CompUSA, Good Guys Consolidate: CompUSA announces it will consolidate the buying, marketing and advertising functions of its Good Guys subsidiary, and it will move those operations to CompUSA headquarters in Dallas. Under the plan, Good Guys' buying team will also assume responsibility for certain elements of CompUSA's expanded home entertainment offering. Tony Weiss, CompUSA's chief operating officer, says that Good Guys will continue to maintain its own merchandising and marketing functions.
BrandSource Turns 35: Now the fourth most-recognized CE retailer in the United States, BrandSource celebrates its 35th anniversary during its National Convention and Buy Fair at the Paris Hotel in Las Vegas. Previously the Associated Volume Buyers (AVB) buying group, BrandSource now consists of 2,500 storefronts with 1,645 members and annual volume of around $4 billion.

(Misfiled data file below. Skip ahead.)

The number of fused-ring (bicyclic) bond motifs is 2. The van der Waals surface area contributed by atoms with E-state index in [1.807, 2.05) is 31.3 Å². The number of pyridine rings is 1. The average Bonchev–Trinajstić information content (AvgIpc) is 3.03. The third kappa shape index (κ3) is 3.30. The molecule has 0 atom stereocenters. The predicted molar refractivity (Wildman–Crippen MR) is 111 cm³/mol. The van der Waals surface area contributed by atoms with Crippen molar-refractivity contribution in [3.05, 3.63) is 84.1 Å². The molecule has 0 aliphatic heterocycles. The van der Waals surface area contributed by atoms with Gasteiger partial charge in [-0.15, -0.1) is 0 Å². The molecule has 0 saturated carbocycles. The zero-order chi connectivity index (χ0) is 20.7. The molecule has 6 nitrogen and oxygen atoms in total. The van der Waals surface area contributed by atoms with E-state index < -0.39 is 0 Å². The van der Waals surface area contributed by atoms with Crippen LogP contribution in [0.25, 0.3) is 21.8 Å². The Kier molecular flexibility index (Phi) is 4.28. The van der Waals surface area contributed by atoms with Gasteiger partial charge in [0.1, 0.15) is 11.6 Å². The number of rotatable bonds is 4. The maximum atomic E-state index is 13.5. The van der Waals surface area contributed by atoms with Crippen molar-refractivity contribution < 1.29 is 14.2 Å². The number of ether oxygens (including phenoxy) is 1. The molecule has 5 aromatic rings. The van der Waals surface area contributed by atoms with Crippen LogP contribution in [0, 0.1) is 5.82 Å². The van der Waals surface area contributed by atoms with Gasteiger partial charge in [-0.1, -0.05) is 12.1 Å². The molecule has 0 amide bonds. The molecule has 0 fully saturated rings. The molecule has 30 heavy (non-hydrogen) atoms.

Sears Tests LCoS Brand: Sears introduces its first Liquid Crystal on Silicon (LCoS) rear-projection TV, marketed under a new private label Veos brand. The 65-inch set, supplied by chip and microdisplay products manufacturer Brillian Corp., retails for $8,000, after an introductory $7,600 price. The set is sold briefly at Sears' Web site and at a limited number of Sears stores, but the test is soon ended and the product dropped.
RadioShack Revamps: RadioShack says it will embark on a three-year strategic growth plan beginning in 2005 that's designed to boost sales and earnings by revitalizing its stores, expanding its international presence, getting an early lead on new technologies, and selling products and services to its retailers and distributors. It plans to accelerate the rollout of its Concept 3 retail store format, which features wider aisles, more open space and a central checkout counter.